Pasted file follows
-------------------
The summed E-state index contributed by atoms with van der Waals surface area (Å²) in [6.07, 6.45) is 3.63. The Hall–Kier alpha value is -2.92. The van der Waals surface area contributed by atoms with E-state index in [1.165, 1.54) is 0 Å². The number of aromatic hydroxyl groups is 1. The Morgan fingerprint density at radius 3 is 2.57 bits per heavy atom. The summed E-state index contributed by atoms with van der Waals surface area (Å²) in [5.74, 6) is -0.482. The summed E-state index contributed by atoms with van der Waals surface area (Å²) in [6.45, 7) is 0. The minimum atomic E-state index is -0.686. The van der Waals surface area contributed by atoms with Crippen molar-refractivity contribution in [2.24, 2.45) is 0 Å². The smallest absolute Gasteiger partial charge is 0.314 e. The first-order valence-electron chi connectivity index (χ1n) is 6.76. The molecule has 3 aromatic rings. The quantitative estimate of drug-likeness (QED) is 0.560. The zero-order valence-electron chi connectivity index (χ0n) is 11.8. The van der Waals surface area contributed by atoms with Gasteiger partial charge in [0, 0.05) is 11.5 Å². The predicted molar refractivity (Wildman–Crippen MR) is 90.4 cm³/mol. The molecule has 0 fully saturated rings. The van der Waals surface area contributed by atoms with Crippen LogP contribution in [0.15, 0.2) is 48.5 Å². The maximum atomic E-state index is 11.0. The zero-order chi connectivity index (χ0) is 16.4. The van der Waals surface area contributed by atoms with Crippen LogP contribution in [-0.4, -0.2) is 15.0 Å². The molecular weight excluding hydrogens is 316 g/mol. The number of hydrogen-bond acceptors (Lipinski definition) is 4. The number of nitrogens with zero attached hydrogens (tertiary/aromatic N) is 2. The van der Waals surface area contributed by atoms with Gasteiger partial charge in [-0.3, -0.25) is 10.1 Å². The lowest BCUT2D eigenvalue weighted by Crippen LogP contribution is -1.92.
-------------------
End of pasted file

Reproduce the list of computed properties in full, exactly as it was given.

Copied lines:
The summed E-state index contributed by atoms with van der Waals surface area (Å²) in [6.07, 6.45) is 3.63. The Hall–Kier alpha value is -2.92. The van der Waals surface area contributed by atoms with E-state index in [1.165, 1.54) is 0 Å². The number of aromatic hydroxyl groups is 1. The Morgan fingerprint density at radius 3 is 2.57 bits per heavy atom. The summed E-state index contributed by atoms with van der Waals surface area (Å²) in [5.74, 6) is -0.482. The summed E-state index contributed by atoms with van der Waals surface area (Å²) in [6.45, 7) is 0. The minimum atomic E-state index is -0.686. The van der Waals surface area contributed by atoms with Crippen molar-refractivity contribution in [2.24, 2.45) is 0 Å². The smallest absolute Gasteiger partial charge is 0.314 e. The first-order valence-electron chi connectivity index (χ1n) is 6.76. The molecule has 3 aromatic rings. The quantitative estimate of drug-likeness (QED) is 0.560. The zero-order valence-electron chi connectivity index (χ0n) is 11.8. The van der Waals surface area contributed by atoms with Gasteiger partial charge in [0, 0.05) is 11.5 Å². The predicted molar refractivity (Wildman–Crippen MR) is 90.4 cm³/mol. The molecule has 0 fully saturated rings. The van der Waals surface area contributed by atoms with Crippen LogP contribution in [0.15, 0.2) is 48.5 Å². The maximum atomic E-state index is 11.0. The zero-order chi connectivity index (χ0) is 16.4. The van der Waals surface area contributed by atoms with Crippen LogP contribution in [-0.4, -0.2) is 15.0 Å². The molecular weight excluding hydrogens is 316 g/mol. The number of hydrogen-bond acceptors (Lipinski definition) is 4. The number of nitrogens with zero attached hydrogens (tertiary/aromatic N) is 2. The van der Waals surface area contributed by atoms with Gasteiger partial charge in [-0.3, -0.25) is 10.1 Å². The lowest BCUT2D eigenvalue weighted by Crippen LogP contribution is -1.92.